Wen Jiabao Calls to Protect Farmers' Rights, But Doubts Remain

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After two weeks of protests in southern China over land grabs, Premier Wen Jiabao is saying that farmers' land rights should be protected. But it's unclear whether central authorities will be able to control officials at the local level.

Earlier this month, angry residents of Wukan, Guangdong Province kicked government and Party officials out of their village—because they were angry over illegal land grabs and mistreatment.

The incident has prompted Chinese Premier Wen Jiabao to announce that authorities should better protect farmers' rights. Wen made the comments at a rural affairs conference on Tuesday. He said farmers' land ownership rights could no longer be sacrificed to reduce urbanization and industrialization costs.

But it's not clear how much of an effect Wen can have in stopping forced land grabs—something that the Communist Party has tolerated and even encouraged for decades.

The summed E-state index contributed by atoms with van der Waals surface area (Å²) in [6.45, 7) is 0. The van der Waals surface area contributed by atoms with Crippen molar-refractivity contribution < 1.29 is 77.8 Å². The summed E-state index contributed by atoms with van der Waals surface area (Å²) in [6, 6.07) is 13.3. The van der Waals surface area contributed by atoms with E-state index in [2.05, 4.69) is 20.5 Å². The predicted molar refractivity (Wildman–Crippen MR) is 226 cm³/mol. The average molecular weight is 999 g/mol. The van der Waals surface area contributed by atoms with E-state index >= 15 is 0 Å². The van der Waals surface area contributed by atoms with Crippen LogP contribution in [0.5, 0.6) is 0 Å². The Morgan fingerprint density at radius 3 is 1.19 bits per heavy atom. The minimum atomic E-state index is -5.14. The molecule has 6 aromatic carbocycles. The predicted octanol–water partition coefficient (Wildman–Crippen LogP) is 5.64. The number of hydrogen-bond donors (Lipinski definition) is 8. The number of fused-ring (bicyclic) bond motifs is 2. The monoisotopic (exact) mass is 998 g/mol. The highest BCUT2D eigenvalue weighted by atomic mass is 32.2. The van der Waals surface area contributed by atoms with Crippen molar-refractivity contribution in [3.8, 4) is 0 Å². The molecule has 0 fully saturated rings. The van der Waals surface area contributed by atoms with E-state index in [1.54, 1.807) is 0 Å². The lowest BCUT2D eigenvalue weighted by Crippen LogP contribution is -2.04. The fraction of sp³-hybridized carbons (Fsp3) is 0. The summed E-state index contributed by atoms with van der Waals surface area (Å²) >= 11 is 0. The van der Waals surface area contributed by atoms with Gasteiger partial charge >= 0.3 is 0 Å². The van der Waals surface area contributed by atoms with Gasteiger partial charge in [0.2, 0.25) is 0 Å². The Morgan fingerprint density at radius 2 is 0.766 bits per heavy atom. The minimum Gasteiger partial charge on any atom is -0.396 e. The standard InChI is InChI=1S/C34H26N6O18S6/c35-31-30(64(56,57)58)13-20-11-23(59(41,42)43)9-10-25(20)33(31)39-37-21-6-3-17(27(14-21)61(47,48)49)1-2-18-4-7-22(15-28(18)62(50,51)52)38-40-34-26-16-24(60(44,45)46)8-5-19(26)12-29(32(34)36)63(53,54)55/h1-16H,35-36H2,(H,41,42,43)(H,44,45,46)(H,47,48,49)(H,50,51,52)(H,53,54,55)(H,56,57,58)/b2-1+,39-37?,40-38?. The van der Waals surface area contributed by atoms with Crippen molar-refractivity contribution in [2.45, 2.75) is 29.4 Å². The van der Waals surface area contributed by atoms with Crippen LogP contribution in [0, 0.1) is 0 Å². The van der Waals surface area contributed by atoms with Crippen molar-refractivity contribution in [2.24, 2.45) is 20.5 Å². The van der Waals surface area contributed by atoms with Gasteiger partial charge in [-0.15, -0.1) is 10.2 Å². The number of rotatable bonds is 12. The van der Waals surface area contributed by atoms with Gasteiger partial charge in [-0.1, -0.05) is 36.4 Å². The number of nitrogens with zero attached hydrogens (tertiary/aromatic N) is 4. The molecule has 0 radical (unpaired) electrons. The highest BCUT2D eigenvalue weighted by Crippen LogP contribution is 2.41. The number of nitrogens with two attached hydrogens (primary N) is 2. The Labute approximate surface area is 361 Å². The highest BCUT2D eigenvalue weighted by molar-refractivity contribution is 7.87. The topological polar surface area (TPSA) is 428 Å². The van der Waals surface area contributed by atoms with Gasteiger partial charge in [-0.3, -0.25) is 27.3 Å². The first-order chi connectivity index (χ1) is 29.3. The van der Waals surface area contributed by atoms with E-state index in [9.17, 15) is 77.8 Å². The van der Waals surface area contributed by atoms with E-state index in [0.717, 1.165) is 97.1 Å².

[Ma Xiaoming, Former Shaanxi TV Editor]:
"The Communist regime's extreme use of power, atrocities, deceit, and greed in the past 20 years are clearly shown through the aspect of land seizures. This isn't an issue that Wen Jiabao as one person can resolve. It's a problem with the system, an inevitable result of the Communist system."

The problem is that many of these land grabs are carried out by local officials without direction from central authorities. That makes officials' behavior harder to rein in.

[Xie Yanyi, Beijing Rights Lawyer]:
"Actually there are still many people in positions of responsibility who are abusing their power, and they do it in the name of benefiting society. In fact, these actions are all selfish. That is to say, some of these lawless officials rely on power and benefits [from land seizures]."

Ben Hedges